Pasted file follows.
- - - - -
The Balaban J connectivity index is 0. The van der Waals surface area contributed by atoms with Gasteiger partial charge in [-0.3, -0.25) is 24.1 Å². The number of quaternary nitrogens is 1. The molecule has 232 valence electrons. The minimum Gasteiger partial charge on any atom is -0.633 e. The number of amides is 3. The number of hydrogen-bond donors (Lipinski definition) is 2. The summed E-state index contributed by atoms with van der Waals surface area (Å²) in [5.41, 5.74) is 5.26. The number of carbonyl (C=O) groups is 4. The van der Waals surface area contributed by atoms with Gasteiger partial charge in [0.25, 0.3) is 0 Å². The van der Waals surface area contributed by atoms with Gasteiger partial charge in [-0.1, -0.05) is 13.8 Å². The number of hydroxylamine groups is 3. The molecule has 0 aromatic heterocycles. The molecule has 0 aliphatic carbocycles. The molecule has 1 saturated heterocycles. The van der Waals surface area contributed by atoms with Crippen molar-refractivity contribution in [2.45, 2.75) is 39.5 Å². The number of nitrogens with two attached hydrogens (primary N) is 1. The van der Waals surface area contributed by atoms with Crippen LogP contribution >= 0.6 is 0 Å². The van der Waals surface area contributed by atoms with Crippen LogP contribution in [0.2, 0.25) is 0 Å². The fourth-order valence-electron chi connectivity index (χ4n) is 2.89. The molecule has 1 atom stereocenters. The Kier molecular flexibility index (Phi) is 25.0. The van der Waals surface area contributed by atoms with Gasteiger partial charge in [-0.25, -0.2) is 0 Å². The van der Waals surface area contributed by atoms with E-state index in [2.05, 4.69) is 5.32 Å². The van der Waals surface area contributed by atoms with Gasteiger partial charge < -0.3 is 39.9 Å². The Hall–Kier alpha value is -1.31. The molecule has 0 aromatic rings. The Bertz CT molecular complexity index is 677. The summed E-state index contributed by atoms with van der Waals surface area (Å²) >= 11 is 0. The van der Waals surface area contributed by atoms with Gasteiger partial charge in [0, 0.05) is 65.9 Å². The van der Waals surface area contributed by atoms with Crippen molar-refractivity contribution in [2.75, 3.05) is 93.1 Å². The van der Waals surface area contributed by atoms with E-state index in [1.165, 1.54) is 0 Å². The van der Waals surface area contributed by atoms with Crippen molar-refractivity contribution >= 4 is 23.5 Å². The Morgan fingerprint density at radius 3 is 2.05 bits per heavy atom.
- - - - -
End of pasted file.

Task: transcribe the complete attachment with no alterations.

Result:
The Balaban J connectivity index is 0. The van der Waals surface area contributed by atoms with Gasteiger partial charge in [-0.3, -0.25) is 24.1 Å². The number of quaternary nitrogens is 1. The molecule has 232 valence electrons. The minimum Gasteiger partial charge on any atom is -0.633 e. The number of amides is 3. The number of hydrogen-bond donors (Lipinski definition) is 2. The summed E-state index contributed by atoms with van der Waals surface area (Å²) in [5.41, 5.74) is 5.26. The number of carbonyl (C=O) groups is 4. The van der Waals surface area contributed by atoms with Gasteiger partial charge in [0.25, 0.3) is 0 Å². The van der Waals surface area contributed by atoms with Gasteiger partial charge in [-0.1, -0.05) is 13.8 Å². The number of hydroxylamine groups is 3. The molecule has 0 aromatic heterocycles. The molecule has 0 aliphatic carbocycles. The molecule has 1 saturated heterocycles. The van der Waals surface area contributed by atoms with Crippen molar-refractivity contribution in [2.45, 2.75) is 39.5 Å². The number of nitrogens with two attached hydrogens (primary N) is 1. The van der Waals surface area contributed by atoms with Crippen LogP contribution >= 0.6 is 0 Å². The van der Waals surface area contributed by atoms with Crippen LogP contribution in [0.2, 0.25) is 0 Å². The fourth-order valence-electron chi connectivity index (χ4n) is 2.89. The molecule has 1 atom stereocenters. The Kier molecular flexibility index (Phi) is 25.0. The van der Waals surface area contributed by atoms with Gasteiger partial charge in [-0.25, -0.2) is 0 Å². The van der Waals surface area contributed by atoms with E-state index in [2.05, 4.69) is 5.32 Å². The van der Waals surface area contributed by atoms with Gasteiger partial charge < -0.3 is 39.9 Å². The Hall–Kier alpha value is -1.31. The molecule has 0 aromatic rings. The Bertz CT molecular complexity index is 677. The summed E-state index contributed by atoms with van der Waals surface area (Å²) >= 11 is 0. The van der Waals surface area contributed by atoms with Gasteiger partial charge in [0, 0.05) is 65.9 Å². The van der Waals surface area contributed by atoms with Crippen molar-refractivity contribution in [2.75, 3.05) is 93.1 Å². The van der Waals surface area contributed by atoms with E-state index in [1.165, 1.54) is 0 Å². The van der Waals surface area contributed by atoms with Crippen molar-refractivity contribution >= 4 is 23.5 Å². The Morgan fingerprint density at radius 3 is 2.05 bits per heavy atom.